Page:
Read this section, which discusses the planning stage of the life cycle, including budgeting, allocating resources, scheduling, and creating the project plan.

The Purpose of a Project Plan

The purpose of a project plan is to maintain control of a project.

As a complicated process, a project always threatens to exceed the limit of your control. Some people are better than others at controlling complex problems, but all of us reach our limits at some stage. To maintain control you need help in the form of tools, your best tool is your plan.

The project plan controls the project by:

  • Breaking a complex process down into a number of simpler components
  • Providing visibility for obscure or ambiguous tasks in the project
  • Providing a single point of reference for everyone
  • Enforcing scrutiny of the sequence and nature of events
  • Providing a baseline against which the actual execution of the project can be compared
  • Anticipating likely events and providing pre-planned means of avoiding them

A project plan must be as accurate, complete and as specific as possible. How accurate, complete and specific of course depends upon how much time and resource you have available.

The Elements of a Project Plan

Every project planning methodology has its own specific taxonomy and names for its parts. But in a very broad sense the minimum elements a project plan must specify are:

What is to be done – what is desired of the project and what it must deliver to succeed. This is a scope document at a high level and requirements specs. at lower levels

When it needs to be done by – the deadlines by which the objectives must be met

Who is to do it – The people, sometimes unkindly labelled "resources", or the team who are to deliver those objectives. This also usually implies costs since in most projects the application of costs implies the use of skilled labour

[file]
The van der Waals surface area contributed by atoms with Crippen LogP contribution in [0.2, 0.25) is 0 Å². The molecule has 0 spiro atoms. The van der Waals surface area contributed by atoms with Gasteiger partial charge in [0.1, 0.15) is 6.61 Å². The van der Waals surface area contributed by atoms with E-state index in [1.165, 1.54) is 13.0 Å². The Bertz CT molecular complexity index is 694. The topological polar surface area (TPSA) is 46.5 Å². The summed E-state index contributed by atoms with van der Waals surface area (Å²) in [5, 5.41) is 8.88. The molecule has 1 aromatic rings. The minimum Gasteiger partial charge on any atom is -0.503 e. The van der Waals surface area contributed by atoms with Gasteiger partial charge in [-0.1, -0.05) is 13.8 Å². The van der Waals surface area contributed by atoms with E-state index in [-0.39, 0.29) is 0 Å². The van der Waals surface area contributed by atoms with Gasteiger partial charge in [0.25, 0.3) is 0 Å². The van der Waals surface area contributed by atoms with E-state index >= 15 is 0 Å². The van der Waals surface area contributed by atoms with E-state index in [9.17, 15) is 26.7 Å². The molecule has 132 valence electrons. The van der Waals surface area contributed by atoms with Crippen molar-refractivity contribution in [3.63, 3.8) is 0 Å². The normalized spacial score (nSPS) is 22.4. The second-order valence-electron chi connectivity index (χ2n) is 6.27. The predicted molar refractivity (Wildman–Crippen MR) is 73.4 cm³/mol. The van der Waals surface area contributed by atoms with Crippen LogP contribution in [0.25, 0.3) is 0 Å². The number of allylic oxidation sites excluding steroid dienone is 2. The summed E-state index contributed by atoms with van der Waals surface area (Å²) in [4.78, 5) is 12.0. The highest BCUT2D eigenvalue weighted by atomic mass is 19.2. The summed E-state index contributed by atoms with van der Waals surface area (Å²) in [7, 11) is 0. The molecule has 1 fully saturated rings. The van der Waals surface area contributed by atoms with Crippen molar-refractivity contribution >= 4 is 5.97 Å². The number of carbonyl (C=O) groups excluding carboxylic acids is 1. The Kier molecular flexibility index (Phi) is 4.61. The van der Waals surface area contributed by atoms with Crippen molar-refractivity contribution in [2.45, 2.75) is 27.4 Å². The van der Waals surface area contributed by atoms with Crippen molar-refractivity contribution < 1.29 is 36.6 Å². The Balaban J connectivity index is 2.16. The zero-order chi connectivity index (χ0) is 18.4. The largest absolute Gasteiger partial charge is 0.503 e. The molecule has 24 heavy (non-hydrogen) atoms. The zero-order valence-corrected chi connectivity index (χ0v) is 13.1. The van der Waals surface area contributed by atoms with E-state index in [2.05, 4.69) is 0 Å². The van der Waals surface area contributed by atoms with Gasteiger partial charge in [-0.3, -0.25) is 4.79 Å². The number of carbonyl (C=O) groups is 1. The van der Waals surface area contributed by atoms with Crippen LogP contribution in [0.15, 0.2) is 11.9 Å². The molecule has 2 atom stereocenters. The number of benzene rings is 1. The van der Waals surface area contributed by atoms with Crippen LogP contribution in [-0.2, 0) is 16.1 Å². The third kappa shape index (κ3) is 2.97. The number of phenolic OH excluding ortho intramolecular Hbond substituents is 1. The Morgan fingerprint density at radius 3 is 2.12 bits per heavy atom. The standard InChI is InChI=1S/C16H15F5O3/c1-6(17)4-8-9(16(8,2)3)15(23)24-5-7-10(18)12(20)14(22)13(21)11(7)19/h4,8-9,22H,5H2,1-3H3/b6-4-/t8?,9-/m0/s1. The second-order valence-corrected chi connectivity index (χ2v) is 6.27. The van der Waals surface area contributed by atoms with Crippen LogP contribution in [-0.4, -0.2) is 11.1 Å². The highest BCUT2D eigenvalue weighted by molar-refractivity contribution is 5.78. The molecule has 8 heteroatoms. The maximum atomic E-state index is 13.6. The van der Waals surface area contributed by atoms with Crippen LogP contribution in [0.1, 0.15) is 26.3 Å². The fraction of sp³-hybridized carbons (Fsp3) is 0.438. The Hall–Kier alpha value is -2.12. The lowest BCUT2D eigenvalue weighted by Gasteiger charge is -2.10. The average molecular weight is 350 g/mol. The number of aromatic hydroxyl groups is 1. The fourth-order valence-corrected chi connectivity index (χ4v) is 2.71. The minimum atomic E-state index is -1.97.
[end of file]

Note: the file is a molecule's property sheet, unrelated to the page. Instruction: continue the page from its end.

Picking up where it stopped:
How it is to be achieved – This is normally in documents such as a technical specification

Note that you do not need to complete all of these prior to starting your project. Typically one draft of the proposal, schedule and budget are completed before your project commences. Each of the other documents will be completed at some point through the lifecycle. Nor should any of these documents be regarded as static or inert manuscripts. Each is a living breathing expression of the project at a particular point in time and they should evolve as your project evolves.

Finally, none of these documents has a obligatory size, format or length. Although I suggest various forms and styles they are examples rather than as strict templates. Remember, these are tools not doctrine! If it is easier and more efficient to scribble your project schedule on the back of a cocktail napkin then do it! It is the objective that counts, not the form. The only right form is the one that works for you.

Source: Nick Jenkins,
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Last modified: Thursday, May 11, 2023, 1:40 PM